The student with the Ashford Rigid Heddle Loom direct warped her loom, while the Kromski owner measured her warp on the warping board on the back of the loom. Using this method of direct warping, we sley each slot and dot, rather than double sleying the slots only, then re-sleying after beaming. It was easier, however to double-sley from a front installed set of lea sticks on the Kromski. The loom owner said this was more clear for her than the method she used previously. Love to hear that! The looms were dressed in record time.  Since the Ashford loom arrived with a cardboard version of warping sticks, we used them: For the Kromski, we simply used bathroom tissue for warp separator.  Both ladies were weaving very quickly after lunch. We had a warm bowl of chicken soup and biscuits for lunch by a fire provided by my DH. Quickly back to work, the weavers began their work.

Progress was quick and the only real question of the day was about those darn edges!!!!! I’m of the opinion that you shouldn’t need to fidget with them, and yet….. if that’s the only thing that brings results for you…….   The ladies did convince me that the selvage loops are a result of my method of beating…… humility is a very good lesson;0)

The student using mohair for weft opted to remove her piece from the loom although it wasn’t complete, so I could demonstrate hem stitching, and she was a quick study and did a great job. We then moved to the sink with the sample fabric (approx 18″ long) and wet-finished it. At that point, the ladies pack it up and we said our Goodbyes.  I’m thankful to have met/re-met these ladies and hope they are new friends. On student asked about a local guild and I told her that Richmond used to have, and may still have 2 weaver’s guilds. James River Weavers was one guild and Richmond Weavers Guild is the other. There is also a spinning guild in Richmond: Clothos Children. I’ve heard that Clothos Children are active in a variety of the fiber arts.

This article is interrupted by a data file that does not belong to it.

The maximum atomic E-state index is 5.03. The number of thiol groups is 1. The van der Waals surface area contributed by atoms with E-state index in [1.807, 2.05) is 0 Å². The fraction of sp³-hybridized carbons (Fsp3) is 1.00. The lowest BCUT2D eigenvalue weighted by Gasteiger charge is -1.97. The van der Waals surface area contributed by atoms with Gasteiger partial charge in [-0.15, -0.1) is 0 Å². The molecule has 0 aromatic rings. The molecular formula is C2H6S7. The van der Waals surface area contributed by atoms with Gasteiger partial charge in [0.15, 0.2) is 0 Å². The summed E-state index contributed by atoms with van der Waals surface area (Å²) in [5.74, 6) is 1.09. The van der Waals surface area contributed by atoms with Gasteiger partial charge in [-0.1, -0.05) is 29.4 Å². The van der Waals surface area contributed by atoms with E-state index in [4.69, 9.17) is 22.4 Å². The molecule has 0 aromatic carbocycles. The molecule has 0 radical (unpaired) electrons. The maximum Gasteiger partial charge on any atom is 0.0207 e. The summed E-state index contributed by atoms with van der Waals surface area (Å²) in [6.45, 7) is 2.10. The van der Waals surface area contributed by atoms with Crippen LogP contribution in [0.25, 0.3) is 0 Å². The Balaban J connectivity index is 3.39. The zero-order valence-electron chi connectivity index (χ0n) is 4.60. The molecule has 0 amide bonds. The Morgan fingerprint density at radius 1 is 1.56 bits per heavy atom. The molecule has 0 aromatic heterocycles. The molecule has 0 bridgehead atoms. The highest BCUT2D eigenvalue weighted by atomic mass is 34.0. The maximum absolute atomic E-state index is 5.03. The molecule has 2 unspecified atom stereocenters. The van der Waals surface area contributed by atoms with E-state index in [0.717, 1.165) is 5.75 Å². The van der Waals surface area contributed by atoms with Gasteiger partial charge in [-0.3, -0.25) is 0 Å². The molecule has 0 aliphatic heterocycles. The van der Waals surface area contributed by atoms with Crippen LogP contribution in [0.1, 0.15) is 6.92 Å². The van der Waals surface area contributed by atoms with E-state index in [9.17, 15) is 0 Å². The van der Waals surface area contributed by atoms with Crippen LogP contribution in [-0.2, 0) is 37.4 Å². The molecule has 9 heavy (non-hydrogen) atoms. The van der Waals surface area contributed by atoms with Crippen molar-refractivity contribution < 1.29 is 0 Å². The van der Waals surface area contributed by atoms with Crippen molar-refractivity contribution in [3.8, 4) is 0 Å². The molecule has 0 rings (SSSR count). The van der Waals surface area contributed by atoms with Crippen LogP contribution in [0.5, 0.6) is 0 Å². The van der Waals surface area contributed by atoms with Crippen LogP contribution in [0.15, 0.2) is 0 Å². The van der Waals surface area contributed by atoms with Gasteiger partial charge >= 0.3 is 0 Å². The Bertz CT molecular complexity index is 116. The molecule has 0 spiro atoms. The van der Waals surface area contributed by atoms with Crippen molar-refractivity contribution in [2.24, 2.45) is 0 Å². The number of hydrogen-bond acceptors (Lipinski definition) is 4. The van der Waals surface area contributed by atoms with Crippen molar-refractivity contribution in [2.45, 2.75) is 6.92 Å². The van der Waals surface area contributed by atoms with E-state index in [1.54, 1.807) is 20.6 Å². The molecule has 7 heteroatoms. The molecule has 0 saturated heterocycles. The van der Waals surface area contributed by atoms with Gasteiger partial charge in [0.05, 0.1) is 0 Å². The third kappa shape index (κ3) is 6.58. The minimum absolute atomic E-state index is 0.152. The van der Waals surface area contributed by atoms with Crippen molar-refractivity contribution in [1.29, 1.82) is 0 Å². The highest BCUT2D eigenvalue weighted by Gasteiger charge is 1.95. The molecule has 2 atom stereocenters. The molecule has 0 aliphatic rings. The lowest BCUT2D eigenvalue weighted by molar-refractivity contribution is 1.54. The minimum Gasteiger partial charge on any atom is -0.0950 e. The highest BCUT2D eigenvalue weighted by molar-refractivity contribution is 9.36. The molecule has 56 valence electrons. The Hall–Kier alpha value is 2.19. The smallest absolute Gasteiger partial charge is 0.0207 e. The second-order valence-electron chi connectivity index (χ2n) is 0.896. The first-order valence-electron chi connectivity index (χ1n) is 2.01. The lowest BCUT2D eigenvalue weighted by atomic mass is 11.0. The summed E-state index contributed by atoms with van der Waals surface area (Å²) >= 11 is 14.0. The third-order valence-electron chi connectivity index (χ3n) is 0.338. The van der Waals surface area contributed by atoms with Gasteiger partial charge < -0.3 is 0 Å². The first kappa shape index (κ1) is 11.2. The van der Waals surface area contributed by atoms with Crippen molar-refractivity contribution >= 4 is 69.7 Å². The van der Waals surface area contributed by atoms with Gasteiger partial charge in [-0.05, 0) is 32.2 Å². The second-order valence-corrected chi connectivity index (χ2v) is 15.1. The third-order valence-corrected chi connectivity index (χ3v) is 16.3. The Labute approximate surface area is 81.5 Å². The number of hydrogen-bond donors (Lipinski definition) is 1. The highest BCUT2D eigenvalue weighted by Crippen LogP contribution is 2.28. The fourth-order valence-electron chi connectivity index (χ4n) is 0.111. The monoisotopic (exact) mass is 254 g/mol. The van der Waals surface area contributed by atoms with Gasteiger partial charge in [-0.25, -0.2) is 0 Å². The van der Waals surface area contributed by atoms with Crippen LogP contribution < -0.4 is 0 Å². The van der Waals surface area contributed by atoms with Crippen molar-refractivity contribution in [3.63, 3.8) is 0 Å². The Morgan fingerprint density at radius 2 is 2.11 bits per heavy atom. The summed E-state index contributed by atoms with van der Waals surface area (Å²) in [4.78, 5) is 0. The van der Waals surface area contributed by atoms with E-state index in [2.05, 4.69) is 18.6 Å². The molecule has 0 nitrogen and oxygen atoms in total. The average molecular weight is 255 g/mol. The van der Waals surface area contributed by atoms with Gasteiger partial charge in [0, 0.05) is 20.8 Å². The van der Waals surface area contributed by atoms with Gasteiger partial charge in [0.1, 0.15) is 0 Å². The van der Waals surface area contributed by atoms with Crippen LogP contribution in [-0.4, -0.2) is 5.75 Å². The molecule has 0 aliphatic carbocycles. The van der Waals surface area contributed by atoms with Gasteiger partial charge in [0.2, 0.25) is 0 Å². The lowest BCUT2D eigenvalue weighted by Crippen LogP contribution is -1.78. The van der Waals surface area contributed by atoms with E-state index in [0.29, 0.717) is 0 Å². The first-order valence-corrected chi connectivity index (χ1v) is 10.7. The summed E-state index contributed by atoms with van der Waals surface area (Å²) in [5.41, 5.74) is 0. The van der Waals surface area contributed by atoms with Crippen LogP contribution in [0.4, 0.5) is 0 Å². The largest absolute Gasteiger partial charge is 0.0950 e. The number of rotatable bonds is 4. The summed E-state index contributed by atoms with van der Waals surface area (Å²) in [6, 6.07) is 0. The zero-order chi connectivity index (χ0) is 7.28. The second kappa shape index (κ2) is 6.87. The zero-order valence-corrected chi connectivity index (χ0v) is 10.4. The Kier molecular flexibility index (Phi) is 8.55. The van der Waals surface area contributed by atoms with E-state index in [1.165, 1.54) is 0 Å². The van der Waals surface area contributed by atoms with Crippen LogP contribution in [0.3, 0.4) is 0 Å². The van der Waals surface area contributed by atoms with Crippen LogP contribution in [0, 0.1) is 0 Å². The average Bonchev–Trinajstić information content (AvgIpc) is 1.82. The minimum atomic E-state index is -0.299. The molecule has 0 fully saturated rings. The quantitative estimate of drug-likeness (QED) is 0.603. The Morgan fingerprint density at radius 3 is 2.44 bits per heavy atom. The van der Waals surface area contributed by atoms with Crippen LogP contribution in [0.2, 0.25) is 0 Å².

Weave Joyfully!





Rigid heddle weaving class

13 12 2011

I’m trying to put together a Rigid Heddle weaving class in Goochland (just west of Richmond), VA for January 2012.

If you’re interested, let me know. Currently, it looks like a Sat, or Sat/Sunday workshop will be best. Cost is based on the # of hours.

Usually, a 6 hour workshop (10am – 4pm) is about $125.00 + materials. This limits us to keeping the lesson to learning the basics of dressing the loom, and weaving off a small, potentially short piece, like a simple scarf, using a single weft. We would cover measuring the warp, dressing the loom, weaving off a single warp, removing from the loom, and finishing/wet-finishing. It would be a “run-through”

A 2 day workshop is difficult for out of town students because of the additional cost of a hotel, and the nearest hotel is 20-25 minutes away. However, a 2-day workshop would be 10-4 on Saturday, 2 hours of independent work time, from 4-6, which is without the instructor (rather like “Open studio”). Then we would return on Sunday and continue class from 10-4 again.  The two day workshop, with open studio time would mean students who are using looms from my studio could complete a larger, more complex work than in a shorter class. It would also be a much more relaxed weaving/learning experience for slower students. Class fee for the 2 day workshop would be $250.00 + materials fee. Overnight accomodations would be the responsibility of the student, but I’m happy to offer suggestions.